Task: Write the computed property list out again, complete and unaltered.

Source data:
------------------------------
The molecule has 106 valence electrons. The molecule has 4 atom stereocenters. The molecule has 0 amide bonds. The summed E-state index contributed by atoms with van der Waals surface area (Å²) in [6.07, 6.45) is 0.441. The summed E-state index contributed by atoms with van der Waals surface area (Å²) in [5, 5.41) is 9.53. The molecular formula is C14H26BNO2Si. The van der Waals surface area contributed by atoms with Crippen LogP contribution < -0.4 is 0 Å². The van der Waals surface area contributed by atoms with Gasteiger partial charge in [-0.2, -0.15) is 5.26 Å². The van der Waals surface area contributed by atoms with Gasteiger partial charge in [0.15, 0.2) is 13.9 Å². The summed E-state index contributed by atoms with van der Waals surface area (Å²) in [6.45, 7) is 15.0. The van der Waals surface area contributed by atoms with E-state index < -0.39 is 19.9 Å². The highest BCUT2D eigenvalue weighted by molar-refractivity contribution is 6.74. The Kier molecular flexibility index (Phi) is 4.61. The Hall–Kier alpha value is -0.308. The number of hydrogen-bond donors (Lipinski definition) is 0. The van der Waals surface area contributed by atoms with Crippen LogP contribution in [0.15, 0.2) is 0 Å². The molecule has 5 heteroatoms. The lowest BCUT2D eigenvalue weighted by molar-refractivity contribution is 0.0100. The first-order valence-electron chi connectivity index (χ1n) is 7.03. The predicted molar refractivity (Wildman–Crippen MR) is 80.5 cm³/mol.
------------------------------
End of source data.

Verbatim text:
The molecule has 106 valence electrons. The molecule has 4 atom stereocenters. The molecule has 0 amide bonds. The summed E-state index contributed by atoms with van der Waals surface area (Å²) in [6.07, 6.45) is 0.441. The summed E-state index contributed by atoms with van der Waals surface area (Å²) in [5, 5.41) is 9.53. The molecular formula is C14H26BNO2Si. The van der Waals surface area contributed by atoms with Crippen LogP contribution < -0.4 is 0 Å². The van der Waals surface area contributed by atoms with Gasteiger partial charge in [-0.2, -0.15) is 5.26 Å². The van der Waals surface area contributed by atoms with Gasteiger partial charge in [0.15, 0.2) is 13.9 Å². The summed E-state index contributed by atoms with van der Waals surface area (Å²) in [6.45, 7) is 15.0. The van der Waals surface area contributed by atoms with E-state index < -0.39 is 19.9 Å². The highest BCUT2D eigenvalue weighted by molar-refractivity contribution is 6.74. The Kier molecular flexibility index (Phi) is 4.61. The Hall–Kier alpha value is -0.308. The number of hydrogen-bond donors (Lipinski definition) is 0. The van der Waals surface area contributed by atoms with Crippen LogP contribution in [0.15, 0.2) is 0 Å². The molecule has 5 heteroatoms. The lowest BCUT2D eigenvalue weighted by molar-refractivity contribution is 0.0100. The first-order valence-electron chi connectivity index (χ1n) is 7.03. The predicted molar refractivity (Wildman–Crippen MR) is 80.5 cm³/mol.